PACSCL Spotlight: Amplifying BIPOC Voices in the Field
An interview with Amy Vo.
What is your role?
I am one of the Processing Archivists at Princeton University Library’s Special Collections.
How did you get into the field?
I was trying to figure out what I wanted to do after I left a graduate program in literature, which I had applied for because I loved the beauty of writing and theory. But I left because teaching and instruction weren’t a good fit for me. For a while, I volunteered at a local public library, an elementary school library, and an archive. I decided that, in addition to reading and writing about books, I also liked working with books and collections themselves, and applied to library school. I often think about the field as a melding of my interests in theory and practice more generally. I was a psychology major as an undergraduate in addition to my English major, and I also loved conducting and thinking about research.
What is your favorite collection item at your institution? What’s the most surprising thing you’ve come across while working in GLAM institutions?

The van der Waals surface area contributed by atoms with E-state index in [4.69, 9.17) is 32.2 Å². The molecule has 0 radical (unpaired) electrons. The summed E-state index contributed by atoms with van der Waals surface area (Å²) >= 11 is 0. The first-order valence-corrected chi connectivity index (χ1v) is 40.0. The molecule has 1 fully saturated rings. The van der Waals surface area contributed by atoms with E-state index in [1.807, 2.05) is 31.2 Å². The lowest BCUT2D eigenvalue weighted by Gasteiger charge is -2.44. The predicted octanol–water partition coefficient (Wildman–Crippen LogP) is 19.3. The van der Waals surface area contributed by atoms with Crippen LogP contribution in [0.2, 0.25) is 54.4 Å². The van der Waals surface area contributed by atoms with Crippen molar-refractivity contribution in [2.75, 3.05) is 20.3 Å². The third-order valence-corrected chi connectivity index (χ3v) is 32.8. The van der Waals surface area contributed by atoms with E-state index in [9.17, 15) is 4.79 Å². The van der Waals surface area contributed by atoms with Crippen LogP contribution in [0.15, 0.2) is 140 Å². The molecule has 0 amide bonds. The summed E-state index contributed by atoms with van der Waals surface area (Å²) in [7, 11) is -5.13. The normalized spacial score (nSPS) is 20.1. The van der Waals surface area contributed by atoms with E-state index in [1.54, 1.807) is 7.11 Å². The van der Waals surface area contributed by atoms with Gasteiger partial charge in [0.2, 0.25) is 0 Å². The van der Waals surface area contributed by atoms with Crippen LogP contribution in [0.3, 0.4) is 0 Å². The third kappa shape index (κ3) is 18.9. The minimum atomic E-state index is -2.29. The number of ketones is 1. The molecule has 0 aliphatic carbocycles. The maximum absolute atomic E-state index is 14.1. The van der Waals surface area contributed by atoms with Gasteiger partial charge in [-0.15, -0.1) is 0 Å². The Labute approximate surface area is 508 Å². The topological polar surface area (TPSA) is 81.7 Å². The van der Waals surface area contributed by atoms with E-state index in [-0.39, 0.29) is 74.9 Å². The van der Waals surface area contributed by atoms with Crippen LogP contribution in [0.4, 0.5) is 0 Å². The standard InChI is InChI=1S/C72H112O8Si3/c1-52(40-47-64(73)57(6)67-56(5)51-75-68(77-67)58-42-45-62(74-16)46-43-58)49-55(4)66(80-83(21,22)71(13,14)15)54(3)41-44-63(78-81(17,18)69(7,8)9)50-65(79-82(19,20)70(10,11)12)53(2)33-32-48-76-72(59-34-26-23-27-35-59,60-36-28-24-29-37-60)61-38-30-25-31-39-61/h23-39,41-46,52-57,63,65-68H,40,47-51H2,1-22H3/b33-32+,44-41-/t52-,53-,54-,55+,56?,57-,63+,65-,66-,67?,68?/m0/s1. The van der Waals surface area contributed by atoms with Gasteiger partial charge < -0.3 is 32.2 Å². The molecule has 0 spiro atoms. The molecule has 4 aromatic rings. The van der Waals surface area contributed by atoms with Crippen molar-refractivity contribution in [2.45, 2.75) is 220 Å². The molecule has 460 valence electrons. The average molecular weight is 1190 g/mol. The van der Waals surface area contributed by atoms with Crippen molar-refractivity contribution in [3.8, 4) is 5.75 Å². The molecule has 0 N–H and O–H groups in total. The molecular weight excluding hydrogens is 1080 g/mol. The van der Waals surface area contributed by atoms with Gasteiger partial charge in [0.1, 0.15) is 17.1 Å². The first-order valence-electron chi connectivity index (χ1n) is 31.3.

I feel like I am at a point where nothing can surprise me anymore! There are some materials that I marvel at, like a chrysalis carefully tucked into a tin or a fraying piece of hair jewelry (that is, jewelry made of human hair) tucked into an envelope. And I think a lot of us can relate to receiving new collections with very accidental materials, such as sugar packets and plastic utensils, copies of teen idol magazines from the ‘80s, shoe prints on the archival material, and miscellaneous electronic equipment (so many AC adapters and data cards).
Tell us about your experience in the library field?
When I started off in my graduate program, I worked and volunteered at many historic house museums. I think of these experiences as being very foundational to how I think about and do archival work because of the many different roles I played. I dusted and vacuumed the physical spaces; I set out traps and analyzed the insects that were caught; I cataloged collection materials and created condition reports; I surveyed collections; I gave tours to visitors; I set up and assisted with outreach events; I interacted with donors and facilitated donations; I digitized archival material. I continue to think about all these things in my archival processing, as I am assisting users in the reading room, readying material for digitization, sending materials offsite, creating and supporting projects for interns, and appraising new collections–all of it! I think I have also come to a new part of my career where I can consider teaching and instruction as something that isn’t totally out of my comfort zone.
Please highlight any projects related to BIPOC art, history, and culture that you are working on.